Collaboration in Civic Spheres

Archive for the ‘Urban Planning & Design’ Category

Now THAT’S Boring!

by September 18th, 2012

From the Washington State Department of Transportation via Flickr comes this arresting image. Here’s WSDOT’s caption:

“Workers stand in the shadow of what will become the world’s largest-diameter tunnel boring machine.

Currently being assembled in Japan, the machine will dig the (State Route) 99 tunnel beneath downtown Seattle starting in summer 2013. Scheduled to open to traffic in late 2015, the tunnel will replace the central waterfront section of the Alaskan Way Viaduct.

WSDOT’s record-breaking tunnel boring machine takesshape


  • WSDOT’s SR 99 tunnel project page and document library.
  • WSDOT’s SR 99 “Preparing For Tunnel Construction” Flickr photo vault.
  • Public Data Ferret’s Washington State+Transportation archive.

  • Public Data Ferret is a news knowledge base program of the 501c3 public charity, Public Eye Northwest. Ferret In The News. Donate; subscribe (free)/volunteer.

    Woodinville traffic impact fee hike sparks council debate

    by August 15th, 2012

    Woodinville’s City Council gave preliminary approval Tuesday to revamping its traffic impact fees – opting for a system that would charge developers of newly-built homes a one-time per house fee more than double the current level but still in the middle range of such fees levied in nearby Eastide suburbs. The council backed by a 4-2 vote a formula that would eventually charge $440 for every new “average daily trip” per new dwelling in the town of 11,000. The city currently pegs almost ten new average daily trips to each new home, so after a planned five-year phase-in of the raised fee, a new Woodinville single-famly house would be charged $4,210 for traffic impacts. The fees are typically passed on from developers to home buyers. The city’s fee hike will not be approved unless it passes a second council vote on Sept.11.

    Green tourism campaign eyes fewer cars to San Juans

    by July 16th, 2012

    It’s a Pacific Northwest ritual endured by visitors, newcomers and even old-timers who should know better. Book a trip to one of the idyllic San Juan Islands served by the Washington State Ferries’ stolid vehicle-bearing vessels. Then wait for hours in line at the mainland dock in Anacortes, and plot a better strategy for next time. Rinse, and repeat a few summers later. A consortium of San Juans government, tourism, and non-profit officials say there’s a better way, or at least some painless alternatives that warrant stronger promotion. So at a presentation to the Friday Harbor, Wash. Town Council July 19, leaders of the San Juan Islands Scenic Byways Partnership will discuss their plans to accent car-free travel to the popular vacation spots of San Juan Island and Orcas Island, aided by a new, two-year $171,000 alternative transportation grant from the America’s Byways office of the U.S. Department of Transportation.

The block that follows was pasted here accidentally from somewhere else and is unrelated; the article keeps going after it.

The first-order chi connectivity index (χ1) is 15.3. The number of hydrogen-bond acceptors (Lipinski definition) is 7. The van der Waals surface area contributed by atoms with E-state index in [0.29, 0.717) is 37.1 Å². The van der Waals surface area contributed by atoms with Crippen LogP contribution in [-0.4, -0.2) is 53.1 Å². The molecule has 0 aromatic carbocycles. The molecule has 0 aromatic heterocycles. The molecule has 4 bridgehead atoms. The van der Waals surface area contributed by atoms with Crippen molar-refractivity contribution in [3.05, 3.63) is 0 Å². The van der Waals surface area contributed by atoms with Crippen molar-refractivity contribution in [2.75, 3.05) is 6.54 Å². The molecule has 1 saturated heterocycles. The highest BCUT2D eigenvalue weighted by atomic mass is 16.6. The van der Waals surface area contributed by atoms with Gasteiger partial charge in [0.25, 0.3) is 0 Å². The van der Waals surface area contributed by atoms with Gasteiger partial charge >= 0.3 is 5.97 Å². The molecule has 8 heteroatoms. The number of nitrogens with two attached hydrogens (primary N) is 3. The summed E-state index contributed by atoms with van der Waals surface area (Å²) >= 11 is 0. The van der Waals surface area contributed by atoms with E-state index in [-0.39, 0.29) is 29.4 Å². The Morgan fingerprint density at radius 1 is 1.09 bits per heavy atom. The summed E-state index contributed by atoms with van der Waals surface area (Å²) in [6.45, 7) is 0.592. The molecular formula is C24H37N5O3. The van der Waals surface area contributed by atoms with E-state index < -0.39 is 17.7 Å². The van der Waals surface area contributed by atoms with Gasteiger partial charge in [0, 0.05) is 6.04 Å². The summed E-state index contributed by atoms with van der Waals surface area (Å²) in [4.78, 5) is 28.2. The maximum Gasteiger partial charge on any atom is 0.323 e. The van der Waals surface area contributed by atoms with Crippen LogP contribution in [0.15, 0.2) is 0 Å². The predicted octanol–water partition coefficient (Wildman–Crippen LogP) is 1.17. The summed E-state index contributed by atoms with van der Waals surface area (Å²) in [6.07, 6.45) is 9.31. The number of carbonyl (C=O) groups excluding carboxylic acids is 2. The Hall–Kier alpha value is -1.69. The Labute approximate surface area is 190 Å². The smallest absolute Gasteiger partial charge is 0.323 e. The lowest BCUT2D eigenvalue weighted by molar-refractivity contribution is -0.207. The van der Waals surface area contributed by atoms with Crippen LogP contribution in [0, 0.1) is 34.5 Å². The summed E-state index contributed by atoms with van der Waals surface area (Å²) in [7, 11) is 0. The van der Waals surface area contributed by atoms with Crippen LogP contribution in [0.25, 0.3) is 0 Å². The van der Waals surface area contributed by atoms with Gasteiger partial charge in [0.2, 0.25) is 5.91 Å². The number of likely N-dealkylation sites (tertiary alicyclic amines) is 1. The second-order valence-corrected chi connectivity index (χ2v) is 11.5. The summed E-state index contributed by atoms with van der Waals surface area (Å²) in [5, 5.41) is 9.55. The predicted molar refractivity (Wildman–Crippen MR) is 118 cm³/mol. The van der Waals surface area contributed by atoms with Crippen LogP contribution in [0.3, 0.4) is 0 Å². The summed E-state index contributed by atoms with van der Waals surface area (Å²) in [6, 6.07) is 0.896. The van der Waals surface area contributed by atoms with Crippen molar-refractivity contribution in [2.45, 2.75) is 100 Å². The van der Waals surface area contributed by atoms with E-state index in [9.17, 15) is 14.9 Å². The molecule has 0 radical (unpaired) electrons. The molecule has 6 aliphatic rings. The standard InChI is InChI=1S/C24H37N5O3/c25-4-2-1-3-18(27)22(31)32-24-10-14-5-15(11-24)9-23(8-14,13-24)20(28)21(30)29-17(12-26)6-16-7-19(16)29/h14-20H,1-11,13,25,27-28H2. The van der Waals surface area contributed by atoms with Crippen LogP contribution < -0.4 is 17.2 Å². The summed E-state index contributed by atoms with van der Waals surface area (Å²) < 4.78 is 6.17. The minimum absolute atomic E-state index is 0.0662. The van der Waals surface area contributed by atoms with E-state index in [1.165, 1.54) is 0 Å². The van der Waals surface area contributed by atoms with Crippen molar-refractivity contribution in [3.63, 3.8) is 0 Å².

Atop Mount Constitution, Orcas Island/San Juan Islands Visitors Bureau

    The new grant to promote transportation alternatives comes at a timely juncture.

    Lately, In Transparency – #2

    by July 8th, 2011

    To complement the work at Public Data Ferret hub, we’re using the Ferret’s Twitter account to accent news highlights from the world of government transparency, freedom of the press and human rights. Here are some of the most recent finds, for June 28 through July 7, 2011.

    The British government releases a trove of data in their new transparency initiative for a more open government. Via The Guardian.

    U.S. Secretary of State Hillary Clinton and the Brazilian Foreign Minister Antonio Patriota will launch the Open Government Partnership, a “new, multilateral initiative that aims to secure concrete commitments from governments to promote transparency, empower citizens, fight corruption, and harness new technologies to strengthen governance.” Via the US State Department.

    A 164-page report by UN Women is filled with research to support recommendations for eliminating the global gender inequality. The Christian Science Monitor summarizes the report’s 10 key recommendations. In additional UN-related news, UN Human Rights Chief Navi Pillay voiced skepticism on the world’s financial commitment to human rights: “It (funding for UN’s human rights system) is reportedly about the same amount as Australians spend on Easter eggs. It is about the same as the cost of three F-16 jet-fighters. It is one 50th of the 2010 cinema box office revenues in the United States; and the amount Europeans spent on their pets in 2010 alone (Euros 56.8 billion) would fund the entire UN human rights system, including my office, for something like 250 years.”